Elon Musk defends tweets in San Francisco securities fraud trial

Alex Spiro, attorney for Elon Musk, center, exits court in San Francisco, California, U.S., on Tuesday 17th 17th, 2023.

Benjamin Fanjoy | Bloomberg | Getty Images

Tesla CEO Elon Musk appeared in federal court in San Francisco on Friday to defend tweets he posted to his tens of millions of followers in August 2018.

The tweets said he had “secured funding” to take his electric vehicle company private at $420 per share and “confirmed investor support” for such a deal.

Tesla stock trading initially came to a standstill after the tweets, then the shares were highly volatile for weeks. Musk later said he had held talks with Saudi Arabia’s sovereign wealth fund and was confident the funding would come at his proposed price. A deal never materialized.

The SEC charged Musk and Tesla with civil securities fraud following the tweets. Musk and Tesla each paid the agency $20 million in fines and reached a revised settlement agreement that required Musk to temporarily step down from his role as Tesla’s CEO.

His 2018 tweets also sparked a shareholder class action lawsuit from Tesla investors. They claimed that Musk’s tweets misled them and said that relying on his statements to make trades cost them significant amounts of money.

The shareholder trades in question occurred over a 10-day period before Musk appeared to concede that a take-private deal would not happen in 2018.

Musk said under oath Friday that it was difficult to connect Tesla’s stock price to his tweets.

“There have been many instances where I thought if I tweeted something, the stock price would go down,” Musk said. “For example, I once tweeted that I think the stock price is too high in my opinion… and it’s gone up, which wasn’t intuitive.”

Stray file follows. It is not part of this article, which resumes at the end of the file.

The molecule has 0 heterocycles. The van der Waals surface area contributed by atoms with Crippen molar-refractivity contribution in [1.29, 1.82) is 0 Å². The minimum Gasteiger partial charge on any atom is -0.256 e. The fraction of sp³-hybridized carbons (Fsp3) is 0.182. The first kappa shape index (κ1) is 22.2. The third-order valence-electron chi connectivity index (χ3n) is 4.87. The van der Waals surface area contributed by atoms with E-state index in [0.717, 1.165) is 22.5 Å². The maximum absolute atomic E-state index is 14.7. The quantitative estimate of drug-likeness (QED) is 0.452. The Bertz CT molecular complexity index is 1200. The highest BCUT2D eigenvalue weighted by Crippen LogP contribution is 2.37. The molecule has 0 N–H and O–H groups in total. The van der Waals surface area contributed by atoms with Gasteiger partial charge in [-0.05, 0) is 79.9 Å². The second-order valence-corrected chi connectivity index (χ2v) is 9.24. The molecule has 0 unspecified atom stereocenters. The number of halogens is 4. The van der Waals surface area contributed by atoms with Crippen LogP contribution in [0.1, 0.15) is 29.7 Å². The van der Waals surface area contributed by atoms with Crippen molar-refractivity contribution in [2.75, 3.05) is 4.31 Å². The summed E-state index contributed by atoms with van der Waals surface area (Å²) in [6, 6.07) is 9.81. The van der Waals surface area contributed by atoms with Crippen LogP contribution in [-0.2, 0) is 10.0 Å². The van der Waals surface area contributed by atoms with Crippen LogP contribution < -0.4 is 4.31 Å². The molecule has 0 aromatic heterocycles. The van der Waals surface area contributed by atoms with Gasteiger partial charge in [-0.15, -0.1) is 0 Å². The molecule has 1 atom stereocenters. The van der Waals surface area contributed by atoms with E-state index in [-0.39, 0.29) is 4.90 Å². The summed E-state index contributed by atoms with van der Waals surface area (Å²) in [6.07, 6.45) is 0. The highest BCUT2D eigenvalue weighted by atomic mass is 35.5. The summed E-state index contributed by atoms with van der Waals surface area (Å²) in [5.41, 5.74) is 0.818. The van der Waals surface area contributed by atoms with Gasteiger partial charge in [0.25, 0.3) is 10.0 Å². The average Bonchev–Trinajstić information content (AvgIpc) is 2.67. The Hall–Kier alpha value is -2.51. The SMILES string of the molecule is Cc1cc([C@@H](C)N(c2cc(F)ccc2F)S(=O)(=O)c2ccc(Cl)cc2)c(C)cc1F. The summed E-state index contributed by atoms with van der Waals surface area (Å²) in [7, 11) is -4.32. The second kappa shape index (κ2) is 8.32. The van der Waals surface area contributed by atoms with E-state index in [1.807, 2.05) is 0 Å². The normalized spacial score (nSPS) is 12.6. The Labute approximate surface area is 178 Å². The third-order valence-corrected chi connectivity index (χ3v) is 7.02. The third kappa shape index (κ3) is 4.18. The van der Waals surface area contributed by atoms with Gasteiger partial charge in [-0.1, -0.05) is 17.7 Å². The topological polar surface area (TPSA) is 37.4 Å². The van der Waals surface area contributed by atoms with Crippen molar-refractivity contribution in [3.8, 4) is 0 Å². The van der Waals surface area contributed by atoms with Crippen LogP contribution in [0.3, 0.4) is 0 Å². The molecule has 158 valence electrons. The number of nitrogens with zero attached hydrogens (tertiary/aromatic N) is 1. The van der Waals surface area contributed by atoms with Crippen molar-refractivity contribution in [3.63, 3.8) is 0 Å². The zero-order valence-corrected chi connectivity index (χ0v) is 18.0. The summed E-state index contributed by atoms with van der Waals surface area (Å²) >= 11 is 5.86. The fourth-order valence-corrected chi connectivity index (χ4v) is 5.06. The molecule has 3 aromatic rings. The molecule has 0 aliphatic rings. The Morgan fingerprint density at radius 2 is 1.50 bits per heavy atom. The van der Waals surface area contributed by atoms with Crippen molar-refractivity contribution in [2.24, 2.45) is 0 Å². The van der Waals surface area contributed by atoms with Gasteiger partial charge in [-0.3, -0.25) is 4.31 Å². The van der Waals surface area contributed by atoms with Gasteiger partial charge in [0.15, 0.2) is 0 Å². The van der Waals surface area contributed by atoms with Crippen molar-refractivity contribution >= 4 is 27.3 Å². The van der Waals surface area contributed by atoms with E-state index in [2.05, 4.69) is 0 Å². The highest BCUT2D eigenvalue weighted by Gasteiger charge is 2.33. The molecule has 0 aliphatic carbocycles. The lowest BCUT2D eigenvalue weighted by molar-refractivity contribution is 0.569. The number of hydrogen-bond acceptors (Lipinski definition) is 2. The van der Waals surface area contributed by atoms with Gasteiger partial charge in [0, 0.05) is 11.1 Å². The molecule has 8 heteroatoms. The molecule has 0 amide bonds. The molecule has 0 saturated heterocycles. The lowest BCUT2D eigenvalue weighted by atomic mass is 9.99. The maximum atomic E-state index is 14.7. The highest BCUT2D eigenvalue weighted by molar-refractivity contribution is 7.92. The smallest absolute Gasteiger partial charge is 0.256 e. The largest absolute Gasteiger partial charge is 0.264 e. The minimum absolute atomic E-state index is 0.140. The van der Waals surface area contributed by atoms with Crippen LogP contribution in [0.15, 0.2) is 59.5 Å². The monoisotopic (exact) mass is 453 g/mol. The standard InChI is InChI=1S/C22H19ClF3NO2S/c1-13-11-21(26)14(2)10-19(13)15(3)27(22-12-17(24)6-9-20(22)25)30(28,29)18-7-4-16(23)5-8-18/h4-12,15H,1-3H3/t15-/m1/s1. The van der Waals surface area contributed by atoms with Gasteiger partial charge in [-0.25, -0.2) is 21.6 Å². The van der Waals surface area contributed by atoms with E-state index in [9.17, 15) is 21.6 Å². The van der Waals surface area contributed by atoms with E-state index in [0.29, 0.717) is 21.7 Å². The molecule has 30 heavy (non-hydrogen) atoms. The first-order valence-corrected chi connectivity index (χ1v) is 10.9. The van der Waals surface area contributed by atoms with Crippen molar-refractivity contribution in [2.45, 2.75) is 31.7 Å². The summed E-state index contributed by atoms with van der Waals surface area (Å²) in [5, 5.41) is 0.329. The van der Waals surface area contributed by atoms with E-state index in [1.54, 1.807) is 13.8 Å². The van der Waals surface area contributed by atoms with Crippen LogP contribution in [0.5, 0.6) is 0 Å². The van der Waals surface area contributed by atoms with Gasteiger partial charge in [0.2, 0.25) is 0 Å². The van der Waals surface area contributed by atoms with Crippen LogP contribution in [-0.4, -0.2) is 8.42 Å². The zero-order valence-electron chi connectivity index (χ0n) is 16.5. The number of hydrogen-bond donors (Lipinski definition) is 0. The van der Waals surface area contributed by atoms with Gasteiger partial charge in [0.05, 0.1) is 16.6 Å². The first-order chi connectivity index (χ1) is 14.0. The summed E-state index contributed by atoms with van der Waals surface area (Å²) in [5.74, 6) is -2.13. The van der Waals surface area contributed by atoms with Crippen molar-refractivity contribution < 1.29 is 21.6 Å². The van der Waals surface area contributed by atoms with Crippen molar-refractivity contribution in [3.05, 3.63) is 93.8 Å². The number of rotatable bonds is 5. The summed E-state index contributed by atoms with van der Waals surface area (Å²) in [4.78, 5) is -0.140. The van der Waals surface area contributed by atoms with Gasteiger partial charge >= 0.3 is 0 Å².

A big spike in trading volume after he tweeted

It is rare for top executives of publicly traded companies to speak about their stock price, as any comment can affect price movements.

Daniel Taylor, director of the Wharton Forensics Analytics Lab and professor at the University of Pennsylvania, analyzed every trade in Tesla shares that occurred on February 7th, 2018, the day Musk tweeted. He calculated the total trading volume every minute from the time the market opened to the time Musk tweeted about a buyout.

Taylor noted that the trading volume the minute Musk tweeted at 12:48 p.m. ET that day was over $350 million, and the next minute trading volume for Tesla shares was over $250 million . In comparison, the average volume five minutes before Musk tweeted was $32 million per minute. In the minute before Musk tweeted, the trading volume was $24 million.

“It’s generally true that correlation is not causation,” Taylor told CNBC on Friday after Musk’s first day on the witness stand. “However, I am not aware of any alternative explanation for a 10x increase in trading volume in the same minute that Elon Musk tweeted.”

Musk also testified on Friday about his low opinion of short sellers.

“I think short selling should be made illegal,” Musk said, describing short sellers as “bad guys on Wall Street” who “steal” other investors. He said they also plant stories in the media to “crash the stock” and would “do everything in their power to let a company die.”

Tesla was among the top-performing stocks in August 2018 when Musk made the statement about Tesla’s privatization. Tesla’s stock price rose about 10% during trading that day. Short sellers face huge losses if a particular company’s stock moves higher.

Some of the plaintiffs in the ongoing lawsuit allege that Musk’s “funding secured” tweets were aimed at putting upward pressure on Tesla stock, resulting in a so-called “short squeeze.”

Musk’s testimony is not complete and the court plans to hear him again on Monday.

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Tesla CEO Elon Musk testifies about 2018

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